We do not pay them for household chores. They understand that part of living in a house as a family and getting it dirty is helping clean it up. They won’t get paid to clean up after themselves when they are adults, so we don’t pay them for it now.
My husband owns his own business. Some of our kids are old enough to work with him, and they choose to do so during school breaks. When they work with him, my husband pays them because he is getting paid. We want our kids to understand the difference between working at a job for money and household duties as a part of life.
We all take the time to pick up after ourselves everyday, but we tackle cleaning bit by bit throughout the week. I always joke that on any given day PART of my house will be sparkling clean, but not all of it!
I love that my kids are with me all day at home, but I also enjoy our busy evenings out of the house. It is an opportunity for me to watch them thrive in areas where I can’t teach them. Each of my children have chosen activities that I don’t know much about. I have really enjoyed learning alongside them through the years.
My 11th grader is a competitive softball player. Catching is her passion. In everyday life she is easy-going, but when she steps on the softball field she means business and takes charge. Although she can drive herself to lessons and practices now, I love spending weekends at the softball fields watching her play. When her team travels for out-of-town tournaments I am usually the one to go with her, and those one-on-one weekends with her are such a blessing. She is so much fun.
Our 6th grader plays competitive basketball with a local homeschool group. He also started learning drums about two years ago. He took a few formal lessons, and has learned more on his own at home. Lately he has been playing for our church youth band, and he plays for our adult services on Sunday nights. Although he hasn’t played long, he has a natural ability for it. I play the keyboard for our worship team, and I love having him play alongside me!
Our 4th grader is a dancer. She is taking ballet, tap, jazz, and acro, and is also part of dance company, which is a group that has extra practices and competitions. She is a natural born dancer, and she shines on the stage. Watching her perform is such a joy for me.
We are also very involved in our church, and our kids volunteer alongside us. Our 11th grader is in charge of all the visual components (song lyrics, sermon notes, announcement slides, etc.) of our church services for teens and adults. She also enjoys helping in our food pantry and clothing closet. As I mentioned above, my 6th grader plays drums for our teen services once a month and for our adult services on Sunday evenings. Our 4th grader has been a big help to me with our community clothing closet. She has a very compassionate heart for people, and she enjoys helping meet people’s needs.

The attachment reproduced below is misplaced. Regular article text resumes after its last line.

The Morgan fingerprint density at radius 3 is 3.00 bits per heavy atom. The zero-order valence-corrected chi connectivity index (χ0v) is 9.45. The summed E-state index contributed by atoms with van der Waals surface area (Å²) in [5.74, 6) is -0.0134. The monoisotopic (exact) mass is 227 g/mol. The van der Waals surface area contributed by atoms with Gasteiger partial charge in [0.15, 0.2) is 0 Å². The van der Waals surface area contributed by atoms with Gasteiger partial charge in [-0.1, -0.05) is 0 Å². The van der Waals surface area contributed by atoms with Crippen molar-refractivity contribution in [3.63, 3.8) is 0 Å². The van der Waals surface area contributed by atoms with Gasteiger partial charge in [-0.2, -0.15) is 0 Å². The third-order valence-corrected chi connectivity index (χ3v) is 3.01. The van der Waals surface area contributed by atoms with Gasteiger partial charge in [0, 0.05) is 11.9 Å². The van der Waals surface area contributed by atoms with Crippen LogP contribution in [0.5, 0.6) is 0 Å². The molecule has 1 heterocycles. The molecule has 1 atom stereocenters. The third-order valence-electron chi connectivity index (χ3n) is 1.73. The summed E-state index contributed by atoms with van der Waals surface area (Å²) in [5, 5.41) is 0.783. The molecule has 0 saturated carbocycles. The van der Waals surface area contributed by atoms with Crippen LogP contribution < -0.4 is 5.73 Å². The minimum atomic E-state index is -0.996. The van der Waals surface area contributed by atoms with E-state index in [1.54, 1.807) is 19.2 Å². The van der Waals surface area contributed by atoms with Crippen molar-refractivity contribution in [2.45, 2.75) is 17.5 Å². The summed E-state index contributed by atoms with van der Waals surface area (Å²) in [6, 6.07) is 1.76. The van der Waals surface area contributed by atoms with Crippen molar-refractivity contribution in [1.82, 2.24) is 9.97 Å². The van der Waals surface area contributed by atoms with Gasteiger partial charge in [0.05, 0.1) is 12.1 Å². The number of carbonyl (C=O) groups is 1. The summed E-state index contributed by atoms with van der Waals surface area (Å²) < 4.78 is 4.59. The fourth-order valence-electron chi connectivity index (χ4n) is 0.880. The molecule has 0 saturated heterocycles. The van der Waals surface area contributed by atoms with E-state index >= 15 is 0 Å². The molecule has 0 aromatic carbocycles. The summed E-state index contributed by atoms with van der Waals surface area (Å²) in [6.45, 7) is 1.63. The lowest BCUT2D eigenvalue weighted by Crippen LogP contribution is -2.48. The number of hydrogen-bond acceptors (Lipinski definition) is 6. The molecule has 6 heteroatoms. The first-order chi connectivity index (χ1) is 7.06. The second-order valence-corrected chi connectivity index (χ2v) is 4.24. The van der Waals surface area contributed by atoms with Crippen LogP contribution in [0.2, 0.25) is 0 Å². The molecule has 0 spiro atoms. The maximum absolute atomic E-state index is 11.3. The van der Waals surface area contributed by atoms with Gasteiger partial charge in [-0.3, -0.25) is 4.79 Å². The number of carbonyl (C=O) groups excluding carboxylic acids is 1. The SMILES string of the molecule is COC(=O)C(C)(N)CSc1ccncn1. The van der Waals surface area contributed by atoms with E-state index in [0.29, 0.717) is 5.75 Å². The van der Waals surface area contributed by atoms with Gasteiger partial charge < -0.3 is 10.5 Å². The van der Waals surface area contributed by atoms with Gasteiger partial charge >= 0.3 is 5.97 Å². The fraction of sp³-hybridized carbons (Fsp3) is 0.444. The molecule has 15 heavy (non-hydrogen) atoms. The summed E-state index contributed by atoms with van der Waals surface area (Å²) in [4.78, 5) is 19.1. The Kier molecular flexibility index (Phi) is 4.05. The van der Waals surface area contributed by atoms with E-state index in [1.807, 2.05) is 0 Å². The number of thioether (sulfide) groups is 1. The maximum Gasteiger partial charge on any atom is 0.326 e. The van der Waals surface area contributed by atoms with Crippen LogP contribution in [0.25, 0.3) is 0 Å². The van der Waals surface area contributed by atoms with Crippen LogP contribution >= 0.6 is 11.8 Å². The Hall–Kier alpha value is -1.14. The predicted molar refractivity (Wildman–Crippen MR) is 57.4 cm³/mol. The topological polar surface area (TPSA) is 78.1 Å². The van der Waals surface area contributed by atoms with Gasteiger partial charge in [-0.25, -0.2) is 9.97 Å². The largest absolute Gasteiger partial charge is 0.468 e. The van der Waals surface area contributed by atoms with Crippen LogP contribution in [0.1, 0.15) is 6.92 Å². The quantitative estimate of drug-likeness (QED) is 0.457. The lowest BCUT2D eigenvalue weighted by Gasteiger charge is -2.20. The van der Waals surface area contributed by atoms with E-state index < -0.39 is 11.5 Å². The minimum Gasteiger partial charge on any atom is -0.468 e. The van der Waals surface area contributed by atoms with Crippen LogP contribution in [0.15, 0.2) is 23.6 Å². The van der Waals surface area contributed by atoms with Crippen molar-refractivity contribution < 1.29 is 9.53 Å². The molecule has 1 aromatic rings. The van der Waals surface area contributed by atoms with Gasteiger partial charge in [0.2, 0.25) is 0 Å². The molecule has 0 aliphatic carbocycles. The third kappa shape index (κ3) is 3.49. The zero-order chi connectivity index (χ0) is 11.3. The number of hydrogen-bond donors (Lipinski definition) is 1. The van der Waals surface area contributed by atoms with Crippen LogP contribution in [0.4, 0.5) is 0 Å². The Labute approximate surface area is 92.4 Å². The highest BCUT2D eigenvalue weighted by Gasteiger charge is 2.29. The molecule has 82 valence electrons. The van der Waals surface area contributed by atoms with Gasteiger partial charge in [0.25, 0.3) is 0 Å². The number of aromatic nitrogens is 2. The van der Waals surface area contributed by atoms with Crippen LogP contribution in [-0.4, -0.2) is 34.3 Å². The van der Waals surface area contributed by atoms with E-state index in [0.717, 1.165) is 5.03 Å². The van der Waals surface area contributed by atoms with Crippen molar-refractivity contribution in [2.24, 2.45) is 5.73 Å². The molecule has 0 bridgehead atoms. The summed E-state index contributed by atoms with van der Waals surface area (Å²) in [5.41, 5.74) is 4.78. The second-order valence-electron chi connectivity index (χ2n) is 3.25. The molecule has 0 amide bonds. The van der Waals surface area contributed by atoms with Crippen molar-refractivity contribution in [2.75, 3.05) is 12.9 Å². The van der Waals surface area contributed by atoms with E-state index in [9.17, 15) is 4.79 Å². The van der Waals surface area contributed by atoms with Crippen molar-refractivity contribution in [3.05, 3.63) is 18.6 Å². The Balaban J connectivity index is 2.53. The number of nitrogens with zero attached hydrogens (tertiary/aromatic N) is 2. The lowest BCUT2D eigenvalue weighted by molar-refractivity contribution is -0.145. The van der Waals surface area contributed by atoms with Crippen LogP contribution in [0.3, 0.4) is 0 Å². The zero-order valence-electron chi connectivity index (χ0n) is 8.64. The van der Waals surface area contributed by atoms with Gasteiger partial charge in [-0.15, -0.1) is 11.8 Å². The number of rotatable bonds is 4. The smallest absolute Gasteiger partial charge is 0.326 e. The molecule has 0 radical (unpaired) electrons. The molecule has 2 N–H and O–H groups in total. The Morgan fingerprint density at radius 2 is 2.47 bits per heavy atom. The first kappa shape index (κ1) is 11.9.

Before I sign off today, I want to encourage you. If you are like me, you are your worst critic. Remember, that just like everything else in life, there are good days and there are hard days. And if we are really honest, sometimes it’s more than days; it’s good seasons and hard seasons.
In the hard seasons, I doubt if I’m doing the right thing. Am I messing up my kids? Am I trying to teach them too much? Am I pushing them too hard?
Am I not teaching them enough? Am I leaving gaps in their education? Am I preparing them well enough for life as an adult?
Anyone else out there feel these things?
In addition to our doubts, we also find ourselves in different seasons of life which add more challenges–a move, a new baby, health problems, a financial loss, the loss of a loved one, feeling isolated, or maybe feeling too busy. I could go on and on!
I’ve been there. I’ve been through all these seasons. Some of these seasons have been so hard that I have wanted to quit homeschooling. I thought I didn’t have enough in me to continue. I thought my kids would be better off in another setting. However, my husband (thank you, Joel!) always brings me back to reality. Being able to homeschool through seasons like these is a tremendous blessing. I can adjust our schedule, our expectations, and our responsibilities to work through these hard things. I can walk my kids through these things hand in hand so that when they are older and face hard stuff, they will have a compass.
Our lessons go far beyond planners, text books, and workbooks. The best lessons happen when we simply walk with our children and do life together, day and night. What a privilege!
So, all that to say this… be kind to yourself on this homeschooling journey. You know your kids best. You know what they need in every season that comes to your home. You know when to push harder, and you know when to pull back and rest.
Thanks for letting me share our day with you. If you want to continue to follow our story, find me at @learningfourlife. Blessings to you all!
Thank you so much to Tara for sharing your family’s day with us!
If you want to see more Day in the Life photos and videos, be sure to check out our Instagram profile. There are highlights of each takeover at the top.